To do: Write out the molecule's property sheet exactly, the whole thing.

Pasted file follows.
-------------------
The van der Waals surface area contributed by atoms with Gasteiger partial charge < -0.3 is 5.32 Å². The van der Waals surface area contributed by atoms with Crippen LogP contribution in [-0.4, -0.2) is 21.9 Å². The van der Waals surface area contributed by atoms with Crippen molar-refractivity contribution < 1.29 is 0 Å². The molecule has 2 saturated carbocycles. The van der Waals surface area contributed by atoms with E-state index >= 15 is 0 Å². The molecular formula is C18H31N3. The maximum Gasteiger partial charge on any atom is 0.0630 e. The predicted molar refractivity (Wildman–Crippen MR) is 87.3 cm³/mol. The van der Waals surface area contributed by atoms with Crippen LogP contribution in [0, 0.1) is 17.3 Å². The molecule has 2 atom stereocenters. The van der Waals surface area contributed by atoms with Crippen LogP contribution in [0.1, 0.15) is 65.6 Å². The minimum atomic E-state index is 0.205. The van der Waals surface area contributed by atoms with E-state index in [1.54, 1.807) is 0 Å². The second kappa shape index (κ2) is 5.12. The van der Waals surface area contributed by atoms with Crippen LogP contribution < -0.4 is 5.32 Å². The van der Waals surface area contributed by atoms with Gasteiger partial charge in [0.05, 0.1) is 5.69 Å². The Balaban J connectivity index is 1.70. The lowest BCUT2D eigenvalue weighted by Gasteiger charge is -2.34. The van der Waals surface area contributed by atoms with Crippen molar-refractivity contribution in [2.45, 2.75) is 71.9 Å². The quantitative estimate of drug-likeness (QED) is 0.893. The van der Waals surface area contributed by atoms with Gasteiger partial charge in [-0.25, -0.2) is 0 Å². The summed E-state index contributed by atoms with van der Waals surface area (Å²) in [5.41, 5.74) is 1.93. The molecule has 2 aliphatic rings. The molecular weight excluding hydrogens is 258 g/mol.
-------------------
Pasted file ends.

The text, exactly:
The van der Waals surface area contributed by atoms with Gasteiger partial charge < -0.3 is 5.32 Å². The van der Waals surface area contributed by atoms with Crippen LogP contribution in [-0.4, -0.2) is 21.9 Å². The van der Waals surface area contributed by atoms with Crippen molar-refractivity contribution < 1.29 is 0 Å². The molecule has 2 saturated carbocycles. The van der Waals surface area contributed by atoms with E-state index >= 15 is 0 Å². The molecular formula is C18H31N3. The maximum Gasteiger partial charge on any atom is 0.0630 e. The predicted molar refractivity (Wildman–Crippen MR) is 87.3 cm³/mol. The van der Waals surface area contributed by atoms with Crippen LogP contribution in [0, 0.1) is 17.3 Å². The molecule has 2 atom stereocenters. The van der Waals surface area contributed by atoms with Crippen LogP contribution in [0.1, 0.15) is 65.6 Å². The minimum atomic E-state index is 0.205. The van der Waals surface area contributed by atoms with E-state index in [1.54, 1.807) is 0 Å². The second kappa shape index (κ2) is 5.12. The van der Waals surface area contributed by atoms with Crippen LogP contribution < -0.4 is 5.32 Å². The van der Waals surface area contributed by atoms with Gasteiger partial charge in [0.05, 0.1) is 5.69 Å². The Balaban J connectivity index is 1.70. The lowest BCUT2D eigenvalue weighted by Gasteiger charge is -2.34. The van der Waals surface area contributed by atoms with Crippen molar-refractivity contribution in [2.45, 2.75) is 71.9 Å². The quantitative estimate of drug-likeness (QED) is 0.893. The van der Waals surface area contributed by atoms with Gasteiger partial charge in [-0.25, -0.2) is 0 Å². The summed E-state index contributed by atoms with van der Waals surface area (Å²) in [5.41, 5.74) is 1.93. The molecule has 2 aliphatic rings. The molecular weight excluding hydrogens is 258 g/mol.